7. Packing in lorries is to be arranged by the assessee. It is not disputed that for subsequent years also, the contracts between the parties were on the above lines. From this it is clear that the assessee stipulated the price to be Rs. 43 or Rs. 47 per baram, as the case may be, ex-tannery. Freight and loading charges were separately charged for. It may also be mentioned that on 29th February, 1972, M/s. Shaw Wallace & Company Limited wrote a letter to the Deputy Commercial Tax Officer, Erode (Rural), stating that they had purchased the fleshings from the assessee, that the agreement was that the purchase would be completed at Erode and the goods would be transported at the risk of the purchaser, viz., Shaw Wallace & Co., from Erode and they would be transported in the carrier engaged by the assessee. M/s. Shaw Wallace & Co. Ltd. has further made it clear that the purchase was completed at Erode and the pattern of the invoice raised by the seller on them were under advice from them. It is therefore factually clear that in the bargain between the parties, the price of fleshings per baram was specified separately. The freight charges for transporting the fleshings from Erode to Madras in lorries engaged by the assessee were stipulated at a rate per cft. On the facts of the case we are not satisfied that the way in which the invoices have been prepared, has been done only as a matter of routine, to warrant the application of the principle laid down by a Bench of this Court in State of Tamil Nadu v. Parry and Company  38 STC 122 that the mere bill-making routine bifurcating the price and the transport charges into two sub-heads would not divide the sale consideration, if really there was only one single consideration. There cannot be any room for doubt so far as the facts of this case are concerned that for all practical purposes, the parties agreed that the price should be fixed at a particular rate per baram, ex-tannery and that the freight charges and loading charges should be charged for separately. It is not a case of there being a single consideration for the sale of one baram of fleshings. On the facts of the case, we have no hesitation in holding that rule 6(c) of the Tamil Nadu General Sales Tax Rules is attracted. Further, the case is governed by the ratio laid down by us in Balakrishna Brick Works v. State of Tamil Nadu  49 STC 251 (T.C. No. 778 of 1977, dated 22nd October, 1981).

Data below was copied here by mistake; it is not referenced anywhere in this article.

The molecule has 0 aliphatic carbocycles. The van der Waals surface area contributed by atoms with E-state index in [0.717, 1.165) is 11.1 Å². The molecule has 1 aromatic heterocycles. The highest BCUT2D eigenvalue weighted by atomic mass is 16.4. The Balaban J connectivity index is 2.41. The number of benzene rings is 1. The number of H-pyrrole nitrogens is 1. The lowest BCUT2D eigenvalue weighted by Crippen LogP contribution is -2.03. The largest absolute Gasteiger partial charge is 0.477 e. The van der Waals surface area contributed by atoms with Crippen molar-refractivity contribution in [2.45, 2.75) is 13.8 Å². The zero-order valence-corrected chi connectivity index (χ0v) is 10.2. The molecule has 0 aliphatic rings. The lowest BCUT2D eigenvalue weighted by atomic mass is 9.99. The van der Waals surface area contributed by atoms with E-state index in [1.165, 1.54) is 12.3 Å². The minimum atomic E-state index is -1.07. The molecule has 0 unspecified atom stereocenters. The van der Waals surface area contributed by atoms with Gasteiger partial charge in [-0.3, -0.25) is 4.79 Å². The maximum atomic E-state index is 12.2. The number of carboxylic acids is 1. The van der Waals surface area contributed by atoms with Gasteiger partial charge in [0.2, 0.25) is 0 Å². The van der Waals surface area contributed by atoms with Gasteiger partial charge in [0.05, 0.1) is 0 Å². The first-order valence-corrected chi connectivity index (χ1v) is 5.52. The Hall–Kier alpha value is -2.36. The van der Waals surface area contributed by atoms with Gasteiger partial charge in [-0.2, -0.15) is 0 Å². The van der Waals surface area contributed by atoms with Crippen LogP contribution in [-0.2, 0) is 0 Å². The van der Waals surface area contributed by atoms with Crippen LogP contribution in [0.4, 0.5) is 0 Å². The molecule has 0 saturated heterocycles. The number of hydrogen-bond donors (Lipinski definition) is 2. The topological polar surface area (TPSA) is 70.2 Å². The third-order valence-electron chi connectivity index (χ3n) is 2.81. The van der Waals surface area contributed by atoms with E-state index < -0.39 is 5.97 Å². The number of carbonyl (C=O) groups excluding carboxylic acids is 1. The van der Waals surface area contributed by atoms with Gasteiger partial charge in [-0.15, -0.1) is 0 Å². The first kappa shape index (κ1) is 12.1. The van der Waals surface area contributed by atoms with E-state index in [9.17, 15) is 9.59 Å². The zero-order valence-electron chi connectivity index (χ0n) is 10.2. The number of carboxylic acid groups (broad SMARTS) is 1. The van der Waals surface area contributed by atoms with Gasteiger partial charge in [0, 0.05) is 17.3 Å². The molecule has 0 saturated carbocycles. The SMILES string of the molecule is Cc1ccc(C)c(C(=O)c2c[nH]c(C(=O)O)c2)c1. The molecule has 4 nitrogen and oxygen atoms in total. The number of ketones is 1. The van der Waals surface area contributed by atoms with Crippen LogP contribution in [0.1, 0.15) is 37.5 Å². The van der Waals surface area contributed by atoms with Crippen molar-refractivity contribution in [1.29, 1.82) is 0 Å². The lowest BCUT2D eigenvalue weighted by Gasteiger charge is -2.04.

8. The decision of the Supreme Court in Dyer Meakin Breweries Ltd. v. State of Kerala : (1970)3SCC253 cited by the learned Additional Government Pleader is not applicable to the facts of the case. The assessee before the Supreme Court was a dealer in Indian-made foreign liquor. The case arose under the Kerala General Sales Tax Rules, 1963. The assessee had a place of business at Ernakulam in Kerala. The company transported liquor for sale from its factory to its warehouse at Ernakulam. The transport from its factories to its warehouse at Ernakulam was not for the purpose of sale of liquor to any individual customer. But while selling liquor to its customers from the warehouse, the company made out separate bills for the ex-factory price and for freight and handling charges. In that context, the question arose whether the expenditure incurred by the company towards freight and handling charges in bringing liquor from its factories to the warehouse prior to the sale should be deducted from the total taxable turnover. The Supreme Court answered the question in the negative. The Supreme Court in interpreting rule 9(f) of the Kerala General Sales Tax Rules, 1963, which is identical to rule 6(c) of the Tamil Nadu General Sales Tax Rules, 1959, took the view that the said rule sought to exclude only those charges which were incurred by the dealer either expressly or by necessary implication for and on behalf of the purchaser after the sale when the dealer undertook to transport the goods and to deliver the same or where the expenditure was incurred as an incident of sale, and that it was not intended to exclude from the taxable turnover any component of the price, expenditure incurred by the dealer which he had to incur before sale and to make the goods available to the intending customer at the place of sale. This interpretation of the Supreme Court, if we may say so with respect, is consistent with the factual situation in that case. As already stated, liquor was being transported from the assessee's various factories to its warehouse at Ernakulam. At the time of transport, there was no intention on the part of the assessee to sell the liquor that has been transported to any particular customer. The sale took place only after the liquor was brought to the warehouse at Ernakulam and consequently all the expenses that the assessee had incurred prior to the sale must naturally come within the connotation of the words 'pre-sale expenses' and had become a component of the price. The Kerala case is entirely distinguishable from the facts of the present case.